Wednesday, August 17, 2016

Goethe as newspaper reader

My work station
My stay in British Columbia has been a great respite from the febrility of the Upper West Side of Manhattan. I speak of the mood produced during the current political season, which affects New Yorkers excessively and which is an effect of too much newspaper and TV reporting. (And a friend has just written to say that I have missed three weeks of 90 degree weather in New York.) I can't recall now when I ceased to read a newspaper or to consider reading one an important part of life. I do remember many years ago that I was struck by how boring I found The New York Times, at least the life style sections. A feeling of weariness comes over me these days whenever someone passes along to me a book review from the Times. Michiko Kakutani should really get a new job.

But even when it comes to world events, I usually avoid the opinions that flow forth from the press. Again, the sight of rush hour travelers on the subway reading the opinion pages of the Times induces the same weariness as I feel about the arts pages. The past two years have been full of world events that, however horrible, are nevertheless, when viewed historically, not really out of character (so to speak) for humankind. Have we become so secure in our way of life that we can no longer fathom that there are bad people out in the world, especially bad people who want to destroy it?

I did follow the coverage of the Charlie Hebdo attacks in 2015 because of my interest in the issue of freedom of speech. (See my volume on the history of this right in the West: Freedom of Speech: The History of An Idea.) Otherwise, however, the reporting, along with the opinon-mongering, following such events is tendentious and finger-pointing. And everyone, literally everyone, in New York always has an opinion, especially on the causes. After the Orlando shootings, I vowed never to utter my opinion on events that dominate the news cycle. And from what I have observed, simply from glancing at headlines in passing or when I open my internet browser, the press, including newspapers, has really been disgustingly tendentious in its current political coverage. It is all opinion, all the time.

Eisert at home
Thus, I was pleased to discover that my views on newspaper reading coincide with Goethe's. Again, how foresighted he was, which I have gleaned from a publication encountered this past week. So many fine publications on aspects of Goethe's life and work, and so easy to miss their appearance. I speak of an edited volume, the motto of which is „Göthe ist schon mehrere Tage hier, warum weiß Gott und Göthe.“ The quote is from Clemens Brentano, who was a student in Göttingen during Goethe's visit there in 1801. The volume appeared in 2000, produced in conjunction with an exhibition at the University Library in Göttingen in 1999: „Der gute Kopf leuchtet überall hervor“ – Goethe, Göttingen und die Wissenschaft. It was edited by Elmar Mittler.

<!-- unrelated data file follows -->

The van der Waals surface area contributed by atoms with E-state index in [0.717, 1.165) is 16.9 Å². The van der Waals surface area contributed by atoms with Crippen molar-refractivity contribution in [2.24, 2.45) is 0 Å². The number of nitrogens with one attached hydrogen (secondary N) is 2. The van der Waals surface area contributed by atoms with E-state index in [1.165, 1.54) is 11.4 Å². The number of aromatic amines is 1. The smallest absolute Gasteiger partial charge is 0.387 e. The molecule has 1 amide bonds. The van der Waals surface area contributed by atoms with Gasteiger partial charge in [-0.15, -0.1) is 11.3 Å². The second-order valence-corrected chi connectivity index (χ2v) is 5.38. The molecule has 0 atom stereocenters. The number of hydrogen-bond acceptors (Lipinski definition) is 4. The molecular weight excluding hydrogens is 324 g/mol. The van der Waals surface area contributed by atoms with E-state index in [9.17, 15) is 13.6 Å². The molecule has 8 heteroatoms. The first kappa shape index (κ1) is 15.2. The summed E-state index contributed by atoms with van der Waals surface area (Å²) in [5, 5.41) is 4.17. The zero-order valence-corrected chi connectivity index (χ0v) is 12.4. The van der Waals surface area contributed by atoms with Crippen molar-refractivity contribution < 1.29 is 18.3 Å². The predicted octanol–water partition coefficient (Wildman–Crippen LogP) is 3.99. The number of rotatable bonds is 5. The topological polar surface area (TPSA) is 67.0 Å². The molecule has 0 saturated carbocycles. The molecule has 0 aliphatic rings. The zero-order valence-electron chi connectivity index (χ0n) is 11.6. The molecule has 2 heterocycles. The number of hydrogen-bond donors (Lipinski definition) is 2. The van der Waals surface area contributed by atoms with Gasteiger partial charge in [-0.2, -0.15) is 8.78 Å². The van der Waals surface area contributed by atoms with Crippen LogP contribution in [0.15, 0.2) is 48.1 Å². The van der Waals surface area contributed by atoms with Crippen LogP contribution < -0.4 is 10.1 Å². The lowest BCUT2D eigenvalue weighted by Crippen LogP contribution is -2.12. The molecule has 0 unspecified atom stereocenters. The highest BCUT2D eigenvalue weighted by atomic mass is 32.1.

The volume includes several fascinating pieces, but the one that most caught my attention at the moment is by Hansjürgen Koschwitz, “Sag’ mir, warum dich keine Zeitung freut? Goethe als Kritiker und Leser der Presse.” Herewith a few observations.

Goethe Girl takes a break
Goethe considered daily reading of the newspaper, especially "Tageslektüre an vorderster Stelle," was designed to nourish "Illusionäres in den Köpfen der Menschen." Its gravest blemish was to estrange people from reality, "sie hinzuhalten und über den Augenblick zu verblenden." Spending time with newspapers directed readers' attention to what was trivial, while distracting them from what was meaningful. He also saw in newspapers the source of tendentiousness, the advance of opinion ("des Meinens") and the retreat of knowledge ("des Wissens").

Freedom of the press does not mean simple reporting of the news; it is the freedom to publish "opinions," to "speak truth to power." Goethe held, however, that such freedom of the press would lead to everyone having the same opinion (Gleichschaltung der Meinungen) and thus a  collective state of mind, the end result a kind of repressive purpose. As for the first, keep it in mind the next time you read about the "97 percent consensus of scientists" on global warming.

Nevertheless, Goethe did read newspapers regularly, for "the news." As Professor Koschwitz writes, newspapers informed him about foreign affairs, especially politics, and kept him in touch with "das Wogen der Welthändel." Many entries in his diaries indicate that he read newspapers daily. In the 1820s one of his favorite newspapers was a French one, Le Globe.

Yet, even in the most volatile of times, Goethe could put the newspaper aside. Koschwitz points out that he gave up reading them, even Le Globe, in the months before the July Revolution of 1830 that would lead to the end of the Bourbon Restoration. Goethe told Eckermann that he did not want to be distracted while writing the Walpurgis Night scene. He added something that coincides with what I feel and why I have withdrawn from observing world events. There is simply nothing I can do about things, while opining about them is a waste of time: „Da ich aber darauf keinen Einfluß habe, so will ich es ruhig abwarten, ohne mich von dem spannenden Gang des Dramas unnützerweise täglich aufregen zu lassen.“ Aufregen zu lassen is the operative expression: "to be upset," "to be irritated." To what purpose?

Goethe wrote in a similar vein to Zelter at the time of the Parisian events, namely, that knowing what is going on does not make one smarter or better ("man [wird] durch die Kenntnis dessen, was der Tag bringt, nicht klüger und nicht besser").

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